, 16 tweets, 5 min read Read on Twitter
1) Ten years ago today, I wrote a blog post distinguishing checking (a prescribed, mechanistic, confirmatory activity) from testing (oriented towards exploration, discovery, investigation, and learning). developsense.com/blog/2009/08/t… It takes time for ideas to develop. /
2) One problem was expressing a distinction as “vs.”, which many took to mean “in opposition to” (Real Madrid vs. Manchester United) rather than “as distinct from” (trees vs. forest; biting vs. eating). Checking is not *opposite to* testing; it’s *inside* testing. /
3) A few years later, @jamesmarcusbach and I got much closer to what we were trying to say. satisfice.com/blog/archives/… Checking is a part of testing that can be done entirely algorithmically, by a machine. But that part needs human risk analysis, design, programming, and evaluation.
@jamesmarcusbach 4) Checking can be important if you want to detect problems that have calculable, deterministic answers: did the product produce a specific, anticipated, desired, or required output? Does this result fall within this range? Are all the bits and pieces of the product in place? /
5) No amount of checking, however, can reliably identify unanticipated problems. Machines can't conjecture; can't reason; can't empathize; can't invent; can't be self-critical; can't recognize new risks. We need people for that stuff. Machines are not social agents. /
6) In these ten years, our purpose in talking about testing and checking has been to emphasize the importance of people in finding problems that matter to people. Checking can suggest that checked outputs are correct; checking alone can't alert us to problems that wreck value. /
7) The trouble really starts when fascination with programming checks (or, heaven help us, applying AI somehow) displaces the goal of gaining interactive experience with the product, which is a critical element in finding problems that matter. The machinery isn't doing that.
8) The machinery is pressing virtual buttons, calculating, and comparing product output to some desired result, and doing so very quickly. That can be a very useful thing to do. But let's not fool ourselves into believing that repetitive machinery is acting like a real user. /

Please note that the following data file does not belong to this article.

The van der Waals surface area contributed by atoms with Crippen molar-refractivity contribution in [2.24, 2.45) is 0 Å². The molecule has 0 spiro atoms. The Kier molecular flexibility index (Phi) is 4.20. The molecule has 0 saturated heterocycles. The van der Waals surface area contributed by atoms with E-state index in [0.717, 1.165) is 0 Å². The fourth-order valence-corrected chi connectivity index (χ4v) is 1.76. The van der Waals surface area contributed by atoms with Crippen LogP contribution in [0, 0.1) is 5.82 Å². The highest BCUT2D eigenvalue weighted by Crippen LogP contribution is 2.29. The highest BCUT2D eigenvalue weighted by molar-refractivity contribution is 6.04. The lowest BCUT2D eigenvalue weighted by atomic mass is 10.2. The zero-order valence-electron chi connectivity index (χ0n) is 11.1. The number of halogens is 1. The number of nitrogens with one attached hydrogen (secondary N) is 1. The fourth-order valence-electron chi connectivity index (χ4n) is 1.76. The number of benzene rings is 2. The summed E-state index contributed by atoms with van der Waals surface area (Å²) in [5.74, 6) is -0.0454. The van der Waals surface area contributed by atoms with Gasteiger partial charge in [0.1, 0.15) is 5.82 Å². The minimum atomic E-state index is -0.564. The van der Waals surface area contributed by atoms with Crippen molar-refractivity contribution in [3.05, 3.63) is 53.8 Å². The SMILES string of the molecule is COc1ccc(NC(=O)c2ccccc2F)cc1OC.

9) Real users don't do the same things over and over again, and they don't do so blindly, divorced from a task to perform, a mission to accomplish, or a problem to solve. Real people experience confusion, frustration, impatience, annoyance, fear... They act unreliably, too.
10) All the stuff that people call "manual" testing, to me, is really *experiential* testing: gaining real experience with the product by interacting with it on some level. That interaction may be mediated and aided to some degree by tools. Big deal; almost everyone uses tools. /
11) That interactive experience may be obtained at the user level or elsewhere. But calling it "manual" testing focuses on the means of providing input, rather than on the important stuff: the cognitive experience; the learning; the way the testing develops the tester's mind.
12) @jamesmarcusbach and I are exploring an idea he had recently. Checking and regression testing are always done *after* someone has developed a model of the product. In the kind of testing that we practice and teach focus is on the development of new models AND of the tester.
@jamesmarcusbach 13) In order to find unanticipated problems in a product, it's essential to be able to develop and apply models that are novel and distinct from any models used to build or test the product so far. This applies whether one is a tester, or a developer testing one's own code.
@jamesmarcusbach 14) We can develop and use powerful tools in powerful ways. But tools extend us; they do not and cannot replace us. Consistent with Weick's comment Ashby's Law of Requisite Variety, in order to understand something complicated, we must complicate ourselves. /
@jamesmarcusbach 15) There is much more to think about, discuss, and develop on this thread. But thinking and talking of experiential testing—and of @jamesmarcusbach's ideas on how excellent testing changes people and requires people to change—has me as excited as I was ten years ago. -fin
@jamesmarcusbach Postscript: Just as I'm typing the last character of that last tweet, Tweetdeck mangles the columns (yet again), making it impossible to tell whether I had got what I wanted. So much testing still to be done...
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